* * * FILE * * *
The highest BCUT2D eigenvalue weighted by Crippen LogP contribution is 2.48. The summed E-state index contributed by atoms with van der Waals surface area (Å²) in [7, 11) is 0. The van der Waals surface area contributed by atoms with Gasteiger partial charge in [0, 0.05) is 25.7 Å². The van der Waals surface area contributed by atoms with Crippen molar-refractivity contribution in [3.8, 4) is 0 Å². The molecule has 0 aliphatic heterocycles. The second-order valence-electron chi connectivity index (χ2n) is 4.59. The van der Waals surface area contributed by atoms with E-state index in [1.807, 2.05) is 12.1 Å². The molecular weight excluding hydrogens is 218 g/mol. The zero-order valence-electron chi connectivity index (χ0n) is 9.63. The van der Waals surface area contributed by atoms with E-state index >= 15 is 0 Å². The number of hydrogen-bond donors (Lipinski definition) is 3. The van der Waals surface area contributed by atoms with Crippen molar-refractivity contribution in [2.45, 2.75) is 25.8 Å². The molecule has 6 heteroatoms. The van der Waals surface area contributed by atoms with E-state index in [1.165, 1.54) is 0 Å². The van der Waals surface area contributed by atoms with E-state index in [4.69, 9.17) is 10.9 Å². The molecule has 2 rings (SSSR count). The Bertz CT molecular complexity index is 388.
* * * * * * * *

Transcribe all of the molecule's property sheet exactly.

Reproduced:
The highest BCUT2D eigenvalue weighted by Crippen LogP contribution is 2.48. The summed E-state index contributed by atoms with van der Waals surface area (Å²) in [7, 11) is 0. The van der Waals surface area contributed by atoms with Gasteiger partial charge in [0, 0.05) is 25.7 Å². The van der Waals surface area contributed by atoms with Crippen molar-refractivity contribution in [3.8, 4) is 0 Å². The molecule has 0 aliphatic heterocycles. The second-order valence-electron chi connectivity index (χ2n) is 4.59. The van der Waals surface area contributed by atoms with E-state index in [1.807, 2.05) is 12.1 Å². The molecular weight excluding hydrogens is 218 g/mol. The zero-order valence-electron chi connectivity index (χ0n) is 9.63. The van der Waals surface area contributed by atoms with E-state index >= 15 is 0 Å². The number of hydrogen-bond donors (Lipinski definition) is 3. The van der Waals surface area contributed by atoms with Crippen molar-refractivity contribution in [2.45, 2.75) is 25.8 Å². The molecule has 6 heteroatoms. The van der Waals surface area contributed by atoms with E-state index in [1.165, 1.54) is 0 Å². The van der Waals surface area contributed by atoms with E-state index in [4.69, 9.17) is 10.9 Å². The molecule has 2 rings (SSSR count). The Bertz CT molecular complexity index is 388.